I don't watch TV or do anything else when I study. I demand absolute silence... other than the sound of my air conditioner (if I'm in Singapore). You can ask my sister about how particular I am about this...

Anyway, even in the answers of textbooks and stuff, the flooring and ceiling functions aren't used consistently for questions like in the year and related questions; I've been in correspondence with some textbook authors, and supposedly there's no real consensus...

Sorry for the late solution, I was on a self imposed maths exile for 3 months.

]]>Students, we're now in a grave situation.

Thanks to calculations provided by my Maths HOD

Someone, I now knowfrom the startthat the number of infected cases will breach 45% int= 1.78 hours' time at 6:47pm. Thus I'm able to schedule this announcement now at 6 pm to warn everyone in advancebeforeit happens.A careless student (who doesn't read the question properly) may have simply

rounded up1.78 to 2 hours and erroneously schedule my announcement at 8 pm. By then I might only be able to "Oink oink oink" through the announcement!Therefore it's vital for all of you to read such questions on

application of exponential or logarithmic functionscarefully and understand its context before submitting your final answer in your exam.For e.g. some ask for "

after how many years..." vs "find the year in which..." - this is especially tricky with typical 'population' questions where you're asked for e.g. "the yearin whichthe population first hits belowx...".Do have a look at this forum entry (where my idol Miss Loi have commented) for further details.

I HEREBY DECLARE THE SCHOOL CLOSED FOR SEVEN DAYS!

*rapturous applause* *throws confetti*

]]>

→ Yes the numbers **3, 9, 27** at the base are simply crying their hearts out to you to express them in terms of the powers of the common factor 3, in order to 'bring down' the unknown `α` that's helplessly trapped within the indices (via comparing the indices on both sides).

→ Recall that for the *same base*, Multiply is to Add: `a`^{m} × `a`^{n} = `a`^{m+n} and Power is to Multiply: (`a`^{m})^{n} = `a`^{mn}

→ Some students will commit here the usual terrible sin of 2 lg (`α` − 20) = 2(lg `α` − lg 20) **(WRONG!)**. Recall your **Product Law of Logarithms**: log_{a}(`xy`) *then can* log_{a}`x` + log_{a}`y`!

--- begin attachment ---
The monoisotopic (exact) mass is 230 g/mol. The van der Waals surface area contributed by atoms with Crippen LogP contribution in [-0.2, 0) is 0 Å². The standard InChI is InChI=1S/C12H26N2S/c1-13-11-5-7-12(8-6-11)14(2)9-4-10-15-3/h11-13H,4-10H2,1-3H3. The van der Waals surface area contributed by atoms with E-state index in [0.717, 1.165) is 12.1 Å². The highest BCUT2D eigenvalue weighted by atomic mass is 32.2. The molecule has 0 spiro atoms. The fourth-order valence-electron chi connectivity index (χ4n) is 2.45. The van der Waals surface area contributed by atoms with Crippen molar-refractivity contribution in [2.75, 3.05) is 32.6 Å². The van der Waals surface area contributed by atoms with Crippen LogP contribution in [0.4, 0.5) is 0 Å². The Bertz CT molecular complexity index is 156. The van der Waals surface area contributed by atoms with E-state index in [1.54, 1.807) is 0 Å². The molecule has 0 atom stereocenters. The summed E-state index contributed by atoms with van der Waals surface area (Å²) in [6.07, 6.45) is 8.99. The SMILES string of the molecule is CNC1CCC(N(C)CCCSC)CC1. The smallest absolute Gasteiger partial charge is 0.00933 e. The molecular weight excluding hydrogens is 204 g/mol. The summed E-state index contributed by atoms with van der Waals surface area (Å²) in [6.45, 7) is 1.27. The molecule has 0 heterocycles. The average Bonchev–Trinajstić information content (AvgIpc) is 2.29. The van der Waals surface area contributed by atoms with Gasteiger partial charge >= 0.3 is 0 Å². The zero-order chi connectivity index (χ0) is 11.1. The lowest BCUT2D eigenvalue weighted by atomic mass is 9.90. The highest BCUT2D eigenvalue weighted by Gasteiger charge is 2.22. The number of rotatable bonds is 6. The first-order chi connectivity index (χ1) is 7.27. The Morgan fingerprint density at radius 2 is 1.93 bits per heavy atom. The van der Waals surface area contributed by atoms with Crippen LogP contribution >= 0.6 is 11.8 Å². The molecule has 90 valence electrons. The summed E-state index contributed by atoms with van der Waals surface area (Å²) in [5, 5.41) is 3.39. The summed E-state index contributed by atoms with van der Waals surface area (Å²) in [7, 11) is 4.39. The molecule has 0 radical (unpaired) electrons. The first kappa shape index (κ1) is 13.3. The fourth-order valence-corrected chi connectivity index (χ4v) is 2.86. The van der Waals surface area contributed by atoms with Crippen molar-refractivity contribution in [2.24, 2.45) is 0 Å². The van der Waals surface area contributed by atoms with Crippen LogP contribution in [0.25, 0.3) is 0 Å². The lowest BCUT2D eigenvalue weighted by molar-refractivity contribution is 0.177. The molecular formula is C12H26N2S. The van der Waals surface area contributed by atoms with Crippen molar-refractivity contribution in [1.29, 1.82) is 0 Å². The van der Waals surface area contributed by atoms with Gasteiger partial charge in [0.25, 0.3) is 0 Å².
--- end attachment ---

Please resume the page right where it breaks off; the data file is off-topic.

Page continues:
→ Recall as well the **Power Law of Logarithms**: `r` log_{a}`x` = log_{a}`x`^{r} that's used here to prepare the lg term on the RHS for the Quotient Law later.

We've successfully reduced the bases to a single 3 on both sides - now we can "bring down" the lg terms by comparing the indices on both sides!

→ Another possible spot for a terrible sin - some students will do a lg `α` − lg (`α` − 20)^{2} = lg (`α` − (`α` − 20)^{2} ) - **WRONG!** Recall your **Quotient Law of Logarithms**: log_{a}`x` − log_{a}`y` = log_{a}()!

→ sadly there're still those who can get stuck at this stage not knowing how to "un-lg/log/ln" their logarithmic/exponential equations. Recall that:

'Un-log': log_{a} `y` = `x` ⇔ `y` = `a`^{x}

'Un-lg': lg `y` = `x` ⇔ `y` = 10^{x}

'Un-ln': ln `y` = `x` ⇔ `y` = e^{x}

→ Those of you who revise while watching TV may miss out the all-important property of:

log_{a}`y` is defined iff `y` > 0 and `a` > 0

.. and get stuck at this point not knowing which value of `α` to pick from the resulting quadratic equation (*Tsk tsk*.)

reject since

Well and truly written by **Someone** who obviously doesn't watch TV while revising (Yes?) 😉

With this, we've obtained `α` = 40 from this beautiful logarithmic equation that requires the entire arsenal of Logarithmic weaponry i.e. basic logarithm properties and the Product Law, Quotient Law, Power Law, as well as the Rules of Indices. Wicked isn't it? 😉

→ So now we move into the first (and typically more straightforward) part of the question, which is simply substituting `α`=40 and`t`=16 into the equation. You'll find that e^{−0.1(40)(16)} is very, very small (≈0) hence i.e. the entire school has been infected by the 16th hour.

→ In Part 2, we're finding the value of `t` when number of infected students crosses the 45% mark. So we begin Part 2 by substituting `y` = 45% × 1500 = 675 into the equation to obtain `t` ...

→ and this is the part where you 'ln both sides' to get `t` out from that e ...

→ and viola! We've found that `t`=1.78 when 45% of the students gets infected. But this is also the point where many gets a little infected by fatigue after such long and hard calculations that they didn't **read the question properly** when presenting the final answer. See the Principal's inspiring speech at the next comment...

**Babyface:** *Dials 993* *sweats*